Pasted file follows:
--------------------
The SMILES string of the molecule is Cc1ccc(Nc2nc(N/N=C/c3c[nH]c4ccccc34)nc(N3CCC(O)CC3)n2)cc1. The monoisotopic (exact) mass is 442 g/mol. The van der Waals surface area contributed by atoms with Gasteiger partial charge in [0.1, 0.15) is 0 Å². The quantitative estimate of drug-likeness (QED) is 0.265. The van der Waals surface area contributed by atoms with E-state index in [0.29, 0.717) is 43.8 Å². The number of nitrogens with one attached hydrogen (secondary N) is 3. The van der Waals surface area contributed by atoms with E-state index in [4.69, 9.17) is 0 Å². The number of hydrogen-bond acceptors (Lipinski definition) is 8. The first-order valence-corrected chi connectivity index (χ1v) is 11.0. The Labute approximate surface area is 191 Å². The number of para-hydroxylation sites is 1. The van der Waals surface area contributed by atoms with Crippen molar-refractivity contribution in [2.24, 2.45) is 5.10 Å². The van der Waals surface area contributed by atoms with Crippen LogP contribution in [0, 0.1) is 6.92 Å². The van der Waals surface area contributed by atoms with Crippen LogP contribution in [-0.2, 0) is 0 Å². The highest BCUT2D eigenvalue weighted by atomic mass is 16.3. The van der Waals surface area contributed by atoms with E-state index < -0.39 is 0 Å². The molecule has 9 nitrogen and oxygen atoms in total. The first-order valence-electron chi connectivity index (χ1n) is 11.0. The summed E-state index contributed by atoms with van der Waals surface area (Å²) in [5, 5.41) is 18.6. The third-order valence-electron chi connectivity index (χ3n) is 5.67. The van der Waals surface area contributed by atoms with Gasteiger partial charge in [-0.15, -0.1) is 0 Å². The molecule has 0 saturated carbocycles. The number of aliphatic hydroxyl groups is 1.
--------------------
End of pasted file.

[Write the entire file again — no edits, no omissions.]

The SMILES string of the molecule is Cc1ccc(Nc2nc(N/N=C/c3c[nH]c4ccccc34)nc(N3CCC(O)CC3)n2)cc1. The monoisotopic (exact) mass is 442 g/mol. The van der Waals surface area contributed by atoms with Gasteiger partial charge in [0.1, 0.15) is 0 Å². The quantitative estimate of drug-likeness (QED) is 0.265. The van der Waals surface area contributed by atoms with E-state index in [0.29, 0.717) is 43.8 Å². The number of nitrogens with one attached hydrogen (secondary N) is 3. The van der Waals surface area contributed by atoms with E-state index in [4.69, 9.17) is 0 Å². The number of hydrogen-bond acceptors (Lipinski definition) is 8. The first-order valence-corrected chi connectivity index (χ1v) is 11.0. The Labute approximate surface area is 191 Å². The number of para-hydroxylation sites is 1. The van der Waals surface area contributed by atoms with Crippen molar-refractivity contribution in [2.24, 2.45) is 5.10 Å². The van der Waals surface area contributed by atoms with Crippen LogP contribution in [0, 0.1) is 6.92 Å². The van der Waals surface area contributed by atoms with Crippen LogP contribution in [-0.2, 0) is 0 Å². The highest BCUT2D eigenvalue weighted by atomic mass is 16.3. The van der Waals surface area contributed by atoms with E-state index < -0.39 is 0 Å². The molecule has 9 nitrogen and oxygen atoms in total. The first-order valence-electron chi connectivity index (χ1n) is 11.0. The summed E-state index contributed by atoms with van der Waals surface area (Å²) in [5, 5.41) is 18.6. The third-order valence-electron chi connectivity index (χ3n) is 5.67. The van der Waals surface area contributed by atoms with Gasteiger partial charge in [-0.15, -0.1) is 0 Å². The molecule has 0 saturated carbocycles. The number of aliphatic hydroxyl groups is 1.